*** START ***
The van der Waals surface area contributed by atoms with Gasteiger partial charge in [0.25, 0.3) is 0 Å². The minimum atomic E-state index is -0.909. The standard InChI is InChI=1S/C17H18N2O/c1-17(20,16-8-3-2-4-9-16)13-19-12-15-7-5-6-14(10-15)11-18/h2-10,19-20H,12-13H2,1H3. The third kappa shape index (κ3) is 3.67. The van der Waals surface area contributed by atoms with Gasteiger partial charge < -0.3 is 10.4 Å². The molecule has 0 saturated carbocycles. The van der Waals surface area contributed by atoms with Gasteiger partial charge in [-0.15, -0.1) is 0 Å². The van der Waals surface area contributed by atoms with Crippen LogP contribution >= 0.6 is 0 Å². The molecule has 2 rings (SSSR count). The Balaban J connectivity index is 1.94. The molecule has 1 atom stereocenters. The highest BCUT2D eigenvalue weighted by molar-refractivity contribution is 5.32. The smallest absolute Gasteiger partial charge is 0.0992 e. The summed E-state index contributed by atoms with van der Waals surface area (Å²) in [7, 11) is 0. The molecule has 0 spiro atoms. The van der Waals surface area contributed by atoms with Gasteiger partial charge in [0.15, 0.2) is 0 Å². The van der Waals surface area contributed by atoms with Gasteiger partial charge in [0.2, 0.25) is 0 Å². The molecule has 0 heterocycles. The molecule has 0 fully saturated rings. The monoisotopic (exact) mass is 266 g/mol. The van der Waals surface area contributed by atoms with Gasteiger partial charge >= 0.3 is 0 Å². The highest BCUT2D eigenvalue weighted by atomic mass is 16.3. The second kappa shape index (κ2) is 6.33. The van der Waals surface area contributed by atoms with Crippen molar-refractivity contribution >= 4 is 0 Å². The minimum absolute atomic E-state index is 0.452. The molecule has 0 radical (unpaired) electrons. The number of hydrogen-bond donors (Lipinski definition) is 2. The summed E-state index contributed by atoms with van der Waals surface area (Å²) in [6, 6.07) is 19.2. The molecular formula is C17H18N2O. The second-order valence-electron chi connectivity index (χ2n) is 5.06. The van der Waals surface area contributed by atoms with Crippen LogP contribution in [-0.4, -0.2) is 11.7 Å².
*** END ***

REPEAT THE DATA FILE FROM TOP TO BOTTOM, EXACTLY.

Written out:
The van der Waals surface area contributed by atoms with Gasteiger partial charge in [0.25, 0.3) is 0 Å². The minimum atomic E-state index is -0.909. The standard InChI is InChI=1S/C17H18N2O/c1-17(20,16-8-3-2-4-9-16)13-19-12-15-7-5-6-14(10-15)11-18/h2-10,19-20H,12-13H2,1H3. The third kappa shape index (κ3) is 3.67. The van der Waals surface area contributed by atoms with Gasteiger partial charge < -0.3 is 10.4 Å². The molecule has 0 saturated carbocycles. The van der Waals surface area contributed by atoms with Gasteiger partial charge in [-0.15, -0.1) is 0 Å². The van der Waals surface area contributed by atoms with Crippen LogP contribution >= 0.6 is 0 Å². The molecule has 2 rings (SSSR count). The Balaban J connectivity index is 1.94. The molecule has 1 atom stereocenters. The highest BCUT2D eigenvalue weighted by molar-refractivity contribution is 5.32. The smallest absolute Gasteiger partial charge is 0.0992 e. The summed E-state index contributed by atoms with van der Waals surface area (Å²) in [7, 11) is 0. The molecule has 0 spiro atoms. The van der Waals surface area contributed by atoms with Gasteiger partial charge in [0.15, 0.2) is 0 Å². The van der Waals surface area contributed by atoms with Gasteiger partial charge in [0.2, 0.25) is 0 Å². The molecule has 0 heterocycles. The molecule has 0 fully saturated rings. The monoisotopic (exact) mass is 266 g/mol. The van der Waals surface area contributed by atoms with Gasteiger partial charge >= 0.3 is 0 Å². The highest BCUT2D eigenvalue weighted by atomic mass is 16.3. The second kappa shape index (κ2) is 6.33. The van der Waals surface area contributed by atoms with Crippen molar-refractivity contribution >= 4 is 0 Å². The minimum absolute atomic E-state index is 0.452. The molecule has 0 radical (unpaired) electrons. The number of hydrogen-bond donors (Lipinski definition) is 2. The summed E-state index contributed by atoms with van der Waals surface area (Å²) in [6, 6.07) is 19.2. The molecular formula is C17H18N2O. The second-order valence-electron chi connectivity index (χ2n) is 5.06. The van der Waals surface area contributed by atoms with Crippen LogP contribution in [-0.4, -0.2) is 11.7 Å².